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Breaking the Code

The importance of addressing end-of-life issues By Aneet Ahluwalia, MD

One of our jobs in the hospital is to address code status. From a patient’s perspective, being in the hospital is scary, and asking about what would happen if their heart stopped is sure to make it even more so. Opening the discussion can be uncomfortable for health care providers, too. But it does get easier with repetition.

Ideally, this situation should be addressed in an office with a primary care physician, allowing more time for reflection and discussion with family in a non-pressured environment. However, this is often not the case. Plus, there’s no formal way to transmit the information from outpatient to inpatient settings. Living wills and other directives as well as speaking with family members are ways to bridge the gap, but at times the question of emergent resuscitation is not addressed in these documents or discussions.

Wording is crucial in discussions—it is important to reduce the fear that arises from addressing possible death. Normalizing the situation can help, for example, by saying, “I don’t foresee this happening, but this is a question I have to ask everyone who comes into the hospital.” In addition, people may not know the difference between emergent resuscitation and prolonged life support. It often helps to ask two separate questions such as, “In an emergency, what would your wishes be…” and “If you were on a ventilator with limited chance of functional recovery…” Perhaps we should amend the way we document, discuss, and teach code discussions to include separate categories for emergent resuscitation and prolonged life support, which may make the distinction more understandable. Additional interventions that should be addressed are a feeding tube and pressors.

We should also guide our patients in these discussions since the general public has little understanding about end-of-life care and emergent resuscitation. Often, a young relatively healthy patient changes his or her status to Full Code when given a full explanation of the difference between emergent resuscitation and prolonged intubation. Obviously, we want to avoid ageism and discrimination, but we must educate our patients that being elderly with multiple medical problems, including terminal illness, entails a lower percentage chance for meaningful recovery from emergent resuscitation. We must find out patients’ priorities, their opinions on balancing quality and quantity of life, their feelings about meaningful recovery and function, what they define as suffering and what they are willing to endure, and if they have something they are looking forward to. Often, people with an increased morbidity change their decision to DNR once they are given information regarding possible recovery and the actions that can occur during a code such as intubation and CPR, which can break ribs.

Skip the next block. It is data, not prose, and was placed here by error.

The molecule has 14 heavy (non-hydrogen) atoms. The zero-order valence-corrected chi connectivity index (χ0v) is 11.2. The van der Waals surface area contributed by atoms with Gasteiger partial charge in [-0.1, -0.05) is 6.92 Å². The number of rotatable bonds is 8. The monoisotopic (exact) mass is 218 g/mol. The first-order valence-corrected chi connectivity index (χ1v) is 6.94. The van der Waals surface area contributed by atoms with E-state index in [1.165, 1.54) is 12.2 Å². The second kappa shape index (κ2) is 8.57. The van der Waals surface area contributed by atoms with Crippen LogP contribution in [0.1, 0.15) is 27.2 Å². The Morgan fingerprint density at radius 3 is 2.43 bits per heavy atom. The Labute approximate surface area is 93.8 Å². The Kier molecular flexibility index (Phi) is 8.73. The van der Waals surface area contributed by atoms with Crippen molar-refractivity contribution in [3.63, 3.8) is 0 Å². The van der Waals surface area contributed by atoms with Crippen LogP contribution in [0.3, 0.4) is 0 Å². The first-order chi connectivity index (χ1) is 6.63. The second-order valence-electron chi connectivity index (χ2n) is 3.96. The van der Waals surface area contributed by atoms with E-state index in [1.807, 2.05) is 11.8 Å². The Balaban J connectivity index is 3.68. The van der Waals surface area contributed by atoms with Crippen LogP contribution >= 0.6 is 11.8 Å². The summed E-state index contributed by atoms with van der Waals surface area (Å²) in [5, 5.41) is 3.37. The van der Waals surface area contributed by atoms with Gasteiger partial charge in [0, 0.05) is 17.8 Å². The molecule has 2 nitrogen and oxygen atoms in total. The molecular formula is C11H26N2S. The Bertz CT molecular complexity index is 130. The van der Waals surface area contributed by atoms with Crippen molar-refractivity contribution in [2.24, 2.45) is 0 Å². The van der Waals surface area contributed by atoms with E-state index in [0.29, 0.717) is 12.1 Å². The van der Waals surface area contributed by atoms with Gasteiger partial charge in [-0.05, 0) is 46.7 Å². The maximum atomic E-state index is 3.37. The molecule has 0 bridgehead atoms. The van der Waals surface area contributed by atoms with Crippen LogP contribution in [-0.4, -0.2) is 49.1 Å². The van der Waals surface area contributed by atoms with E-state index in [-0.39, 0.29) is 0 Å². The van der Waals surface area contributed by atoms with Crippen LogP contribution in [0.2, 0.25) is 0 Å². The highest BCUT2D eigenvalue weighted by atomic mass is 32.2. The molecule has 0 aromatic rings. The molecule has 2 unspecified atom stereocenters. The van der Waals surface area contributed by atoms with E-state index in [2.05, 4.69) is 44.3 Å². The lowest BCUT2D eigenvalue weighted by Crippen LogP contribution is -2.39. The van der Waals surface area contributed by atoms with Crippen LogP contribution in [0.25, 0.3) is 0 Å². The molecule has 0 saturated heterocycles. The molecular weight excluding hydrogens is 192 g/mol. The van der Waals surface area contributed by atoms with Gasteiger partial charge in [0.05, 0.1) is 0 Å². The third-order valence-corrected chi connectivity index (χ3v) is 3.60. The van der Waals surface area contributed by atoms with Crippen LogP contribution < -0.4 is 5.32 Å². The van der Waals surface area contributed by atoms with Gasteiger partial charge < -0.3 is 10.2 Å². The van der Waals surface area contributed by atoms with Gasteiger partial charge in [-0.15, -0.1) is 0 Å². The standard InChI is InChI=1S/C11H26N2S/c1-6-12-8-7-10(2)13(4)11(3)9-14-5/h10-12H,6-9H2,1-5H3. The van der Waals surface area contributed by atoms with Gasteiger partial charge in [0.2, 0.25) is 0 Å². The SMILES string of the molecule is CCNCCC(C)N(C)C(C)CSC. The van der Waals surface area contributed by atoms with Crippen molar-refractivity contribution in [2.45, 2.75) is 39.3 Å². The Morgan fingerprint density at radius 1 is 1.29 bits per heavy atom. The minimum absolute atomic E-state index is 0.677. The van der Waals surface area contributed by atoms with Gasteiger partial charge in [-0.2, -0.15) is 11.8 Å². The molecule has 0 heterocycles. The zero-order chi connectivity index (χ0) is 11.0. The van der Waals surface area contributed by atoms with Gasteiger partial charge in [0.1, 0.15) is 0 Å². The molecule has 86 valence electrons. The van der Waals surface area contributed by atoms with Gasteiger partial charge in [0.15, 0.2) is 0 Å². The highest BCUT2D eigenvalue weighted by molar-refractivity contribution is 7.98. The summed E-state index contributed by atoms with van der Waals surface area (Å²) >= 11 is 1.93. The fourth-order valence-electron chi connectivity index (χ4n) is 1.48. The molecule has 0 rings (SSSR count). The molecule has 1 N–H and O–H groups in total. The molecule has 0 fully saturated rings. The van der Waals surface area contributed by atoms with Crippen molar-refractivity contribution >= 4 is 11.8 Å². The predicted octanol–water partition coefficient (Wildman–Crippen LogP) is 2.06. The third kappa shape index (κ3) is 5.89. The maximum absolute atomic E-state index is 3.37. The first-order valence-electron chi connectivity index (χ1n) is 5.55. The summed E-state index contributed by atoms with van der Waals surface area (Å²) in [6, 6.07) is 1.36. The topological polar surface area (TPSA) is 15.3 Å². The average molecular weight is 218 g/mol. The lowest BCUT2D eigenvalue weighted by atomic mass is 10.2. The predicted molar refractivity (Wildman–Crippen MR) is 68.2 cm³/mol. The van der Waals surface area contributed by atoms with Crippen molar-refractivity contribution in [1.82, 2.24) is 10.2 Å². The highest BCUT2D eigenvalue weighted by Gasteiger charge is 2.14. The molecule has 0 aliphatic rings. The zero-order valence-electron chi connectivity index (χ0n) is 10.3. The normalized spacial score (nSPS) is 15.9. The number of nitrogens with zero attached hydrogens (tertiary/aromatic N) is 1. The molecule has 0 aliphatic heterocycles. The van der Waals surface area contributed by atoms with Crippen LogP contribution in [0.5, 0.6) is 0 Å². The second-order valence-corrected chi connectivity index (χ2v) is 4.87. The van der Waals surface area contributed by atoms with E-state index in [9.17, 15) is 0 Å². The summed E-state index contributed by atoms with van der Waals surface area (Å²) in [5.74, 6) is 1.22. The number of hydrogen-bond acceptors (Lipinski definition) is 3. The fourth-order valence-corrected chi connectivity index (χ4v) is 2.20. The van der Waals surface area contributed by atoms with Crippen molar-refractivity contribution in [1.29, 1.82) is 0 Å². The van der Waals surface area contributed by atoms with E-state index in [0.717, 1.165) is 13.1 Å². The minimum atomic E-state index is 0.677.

These discussions can help avoid care that the family and patient may end up viewing as unhelpful and improve the quality of the end of life. In 2008, the national Coping with Cancer project published a study showing that terminally ill cancer patients who were put on a mechanical ventilator, given electrical defibrillation or chest compressions, or admitted, near death, to intensive care had a substantially worse quality of life in their last week than those who received no such interventions. Their caregivers were three times as likely to suffer major depression.

As always, cost come into play. Cost is difficult to discuss when it comes to mortality, but it must be considered—25 percent of all Medicare spending is for the five percent of patients in their final year of life, and most of that money goes for care in their last couple of months. In Lacrosse, Wisconsin, there was a systematic campaign to get physicians and patients to discuss end-of-life wishes; the results were low end-of-life health care costs without sacrificing life expectancy.

Ultimately, we must arm patients with accurate, easy-to-understand information presented in a nonthreatening manner in order for them to make the best decisions for themselves. The discussion can ideally begin outside the hospital.

Dr. Aneet Ahluwalia is a third-year internal medicine resident at Northshore Evanston.

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